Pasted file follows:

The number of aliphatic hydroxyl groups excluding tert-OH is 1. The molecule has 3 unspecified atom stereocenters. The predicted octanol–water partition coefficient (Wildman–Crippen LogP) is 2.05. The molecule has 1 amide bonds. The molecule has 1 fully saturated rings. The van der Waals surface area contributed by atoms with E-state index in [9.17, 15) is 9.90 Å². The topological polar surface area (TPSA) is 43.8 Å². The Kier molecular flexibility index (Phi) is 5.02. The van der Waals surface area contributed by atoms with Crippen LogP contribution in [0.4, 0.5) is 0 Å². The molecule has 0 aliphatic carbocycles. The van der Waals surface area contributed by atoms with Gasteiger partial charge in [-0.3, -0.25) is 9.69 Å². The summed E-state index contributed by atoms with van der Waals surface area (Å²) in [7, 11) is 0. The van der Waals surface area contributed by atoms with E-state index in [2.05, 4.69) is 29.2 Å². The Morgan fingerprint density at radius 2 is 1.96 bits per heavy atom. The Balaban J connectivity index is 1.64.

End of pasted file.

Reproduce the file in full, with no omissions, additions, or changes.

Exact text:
The number of aliphatic hydroxyl groups excluding tert-OH is 1. The molecule has 3 unspecified atom stereocenters. The predicted octanol–water partition coefficient (Wildman–Crippen LogP) is 2.05. The molecule has 1 amide bonds. The molecule has 1 fully saturated rings. The van der Waals surface area contributed by atoms with E-state index in [9.17, 15) is 9.90 Å². The topological polar surface area (TPSA) is 43.8 Å². The Kier molecular flexibility index (Phi) is 5.02. The van der Waals surface area contributed by atoms with Crippen LogP contribution in [0.4, 0.5) is 0 Å². The molecule has 0 aliphatic carbocycles. The van der Waals surface area contributed by atoms with Gasteiger partial charge in [-0.3, -0.25) is 9.69 Å². The summed E-state index contributed by atoms with van der Waals surface area (Å²) in [7, 11) is 0. The van der Waals surface area contributed by atoms with E-state index in [2.05, 4.69) is 29.2 Å². The Morgan fingerprint density at radius 2 is 1.96 bits per heavy atom. The Balaban J connectivity index is 1.64.